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The Magic Cafe Forum Index » » The side walk shuffle » » How do you get into a farmers market? (0 Likes) Printer Friendly Version

Gary T.
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So I was looking around for places to set up this year when it gets warm, because I don't live in the city it's a little bit harder to find a good pitch, I'm come across a couple of farmers markets, and one of them really catches my eye, I think there's definitely some money to be made there, but around here there pretty much are no buskers, so in order to get in I'm probably gonna have to explain the whole concept to them, they're pretty tough on their vendors, charging a $60 membership fee as well as $5 a day to set up or 60 upfront to be allowed a spot all season. I'm certainly not paying any of that, if they won't let me set up for free I'll go somewhere else for sure. but does anybody have experience with this kind of stuff? how do you present yourself to the people to ensure you get in?
Nick W
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But the vendors are selling goods. youd be asking for donations. therefore you should not have to pay to play. you are an attraction, a draw for their merket. but its really very hard for people to understand this.
Gary T.
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Yeah, that's the problem though, getting them to understand it haha. they apparently have one person who just keeps everything in order and collects money and gives out places, I'm wondering how much luck I would have just walking in and finding them, then performing a few close up tricks and explaining what I do.
Paddy
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Hey for a $60 fee, and a good busker should make that his first hour, That's a bargain. But when they see the crowds you are drawing they may very well refund the fee or even pay you to be there.
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ed rhodes
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I had that problem at the playground/carousel in the Park. The people in charge wanted me to move on because I wasn't paying a vendors fee the way the "other" vendors were... one of the vendors actually went to bat for me and pointed out that I wasn't selling anything. I haven't had any problems with them since.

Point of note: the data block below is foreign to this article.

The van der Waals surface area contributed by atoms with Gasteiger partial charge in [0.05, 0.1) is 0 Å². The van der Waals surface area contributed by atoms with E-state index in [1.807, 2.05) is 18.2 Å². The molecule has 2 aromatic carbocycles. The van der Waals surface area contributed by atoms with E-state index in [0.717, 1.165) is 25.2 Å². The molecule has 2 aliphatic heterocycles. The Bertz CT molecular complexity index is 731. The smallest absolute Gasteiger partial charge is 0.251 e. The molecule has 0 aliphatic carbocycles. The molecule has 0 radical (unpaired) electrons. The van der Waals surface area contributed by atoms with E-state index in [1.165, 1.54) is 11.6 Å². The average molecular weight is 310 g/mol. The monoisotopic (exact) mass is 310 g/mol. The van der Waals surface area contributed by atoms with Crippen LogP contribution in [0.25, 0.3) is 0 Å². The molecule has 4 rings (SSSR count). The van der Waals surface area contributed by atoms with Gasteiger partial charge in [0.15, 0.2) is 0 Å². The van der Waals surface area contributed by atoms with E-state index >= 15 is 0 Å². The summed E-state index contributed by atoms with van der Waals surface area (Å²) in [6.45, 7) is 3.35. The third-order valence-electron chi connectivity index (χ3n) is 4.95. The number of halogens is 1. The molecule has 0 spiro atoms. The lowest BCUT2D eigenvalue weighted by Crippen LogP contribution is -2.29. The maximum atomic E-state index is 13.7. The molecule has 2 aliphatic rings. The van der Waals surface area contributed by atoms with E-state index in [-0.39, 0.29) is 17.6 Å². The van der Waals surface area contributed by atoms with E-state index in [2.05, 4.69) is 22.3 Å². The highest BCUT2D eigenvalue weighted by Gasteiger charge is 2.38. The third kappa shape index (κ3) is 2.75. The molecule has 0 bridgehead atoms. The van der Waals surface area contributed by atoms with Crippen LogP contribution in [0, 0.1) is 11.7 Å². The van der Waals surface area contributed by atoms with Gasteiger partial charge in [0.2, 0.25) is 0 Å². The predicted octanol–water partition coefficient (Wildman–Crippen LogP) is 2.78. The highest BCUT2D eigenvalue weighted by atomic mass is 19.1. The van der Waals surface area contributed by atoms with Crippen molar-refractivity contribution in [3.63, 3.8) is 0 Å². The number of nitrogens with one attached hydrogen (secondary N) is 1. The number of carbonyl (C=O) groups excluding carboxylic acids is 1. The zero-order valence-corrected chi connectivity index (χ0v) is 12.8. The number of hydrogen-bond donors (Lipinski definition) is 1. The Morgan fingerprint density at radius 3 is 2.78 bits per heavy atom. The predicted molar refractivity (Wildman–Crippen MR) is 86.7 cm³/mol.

We have a farmer's market on Kennedy Plaza (as well as other places on other days.) I just went up to the main desk and asked the lady if I could perform. They said "no problem." I had trouble getting people to stop though, for some reason, they seemed more interested in the food. Smile
"There's no time to lose," I heard her say.
"Catch your dreams before they slip away."
"Dying all the time, lose your dreams and you could lose your mind.
Ain't life unkind?"
howlinhobbit
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Quote:
On 2013-01-05 12:13, ed rhodes wrote:
I just went up to the main desk and asked the lady if I could perform.

we have a variety of farmers markets in the Seattle area, most of them seasonal but Pike Place Market, the University District Market, Ballard Sunday Market, and the West Seattle Market are year round. also the Fremont one but it's less a farmers market than a crafts fair slash flea market type situation.

what Ed did is what I did last summer when I decided to get away from Pike Place a bit. worst they can do is say no. they're not going to take away your birthday or something just for asking.

at the risk of sounding like a sneaker company... just do it!
MagiCol